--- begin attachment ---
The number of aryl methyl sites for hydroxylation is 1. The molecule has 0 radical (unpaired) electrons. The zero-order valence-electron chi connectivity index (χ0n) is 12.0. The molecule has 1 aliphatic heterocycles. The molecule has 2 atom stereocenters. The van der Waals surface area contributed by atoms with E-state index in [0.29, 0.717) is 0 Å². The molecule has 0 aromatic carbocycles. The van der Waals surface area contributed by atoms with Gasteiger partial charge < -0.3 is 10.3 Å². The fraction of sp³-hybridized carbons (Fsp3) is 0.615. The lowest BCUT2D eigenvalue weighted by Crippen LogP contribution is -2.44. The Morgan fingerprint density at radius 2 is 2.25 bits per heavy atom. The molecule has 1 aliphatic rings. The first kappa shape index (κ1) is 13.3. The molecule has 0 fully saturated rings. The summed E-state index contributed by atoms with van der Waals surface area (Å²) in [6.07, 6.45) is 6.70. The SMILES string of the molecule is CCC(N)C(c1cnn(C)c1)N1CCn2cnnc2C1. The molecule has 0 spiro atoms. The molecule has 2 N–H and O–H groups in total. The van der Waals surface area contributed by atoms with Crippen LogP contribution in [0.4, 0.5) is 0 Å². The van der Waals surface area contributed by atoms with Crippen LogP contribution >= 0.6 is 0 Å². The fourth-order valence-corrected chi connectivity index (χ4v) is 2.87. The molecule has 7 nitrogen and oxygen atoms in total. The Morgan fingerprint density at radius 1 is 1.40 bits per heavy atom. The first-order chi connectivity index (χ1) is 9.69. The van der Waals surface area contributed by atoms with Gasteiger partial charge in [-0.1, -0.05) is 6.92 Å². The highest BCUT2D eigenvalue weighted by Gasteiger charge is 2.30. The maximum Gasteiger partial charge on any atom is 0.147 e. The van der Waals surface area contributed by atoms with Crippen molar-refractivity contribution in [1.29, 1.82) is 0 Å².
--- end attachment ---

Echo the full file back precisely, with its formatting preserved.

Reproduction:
The number of aryl methyl sites for hydroxylation is 1. The molecule has 0 radical (unpaired) electrons. The zero-order valence-electron chi connectivity index (χ0n) is 12.0. The molecule has 1 aliphatic heterocycles. The molecule has 2 atom stereocenters. The van der Waals surface area contributed by atoms with E-state index in [0.29, 0.717) is 0 Å². The molecule has 0 aromatic carbocycles. The van der Waals surface area contributed by atoms with Gasteiger partial charge < -0.3 is 10.3 Å². The fraction of sp³-hybridized carbons (Fsp3) is 0.615. The lowest BCUT2D eigenvalue weighted by Crippen LogP contribution is -2.44. The Morgan fingerprint density at radius 2 is 2.25 bits per heavy atom. The molecule has 1 aliphatic rings. The first kappa shape index (κ1) is 13.3. The molecule has 0 fully saturated rings. The summed E-state index contributed by atoms with van der Waals surface area (Å²) in [6.07, 6.45) is 6.70. The SMILES string of the molecule is CCC(N)C(c1cnn(C)c1)N1CCn2cnnc2C1. The molecule has 0 spiro atoms. The molecule has 2 N–H and O–H groups in total. The van der Waals surface area contributed by atoms with Crippen LogP contribution in [0.4, 0.5) is 0 Å². The van der Waals surface area contributed by atoms with Crippen LogP contribution >= 0.6 is 0 Å². The fourth-order valence-corrected chi connectivity index (χ4v) is 2.87. The molecule has 7 nitrogen and oxygen atoms in total. The Morgan fingerprint density at radius 1 is 1.40 bits per heavy atom. The first-order chi connectivity index (χ1) is 9.69. The van der Waals surface area contributed by atoms with Gasteiger partial charge in [-0.1, -0.05) is 6.92 Å². The highest BCUT2D eigenvalue weighted by Gasteiger charge is 2.30. The maximum Gasteiger partial charge on any atom is 0.147 e. The van der Waals surface area contributed by atoms with Crippen molar-refractivity contribution in [1.29, 1.82) is 0 Å².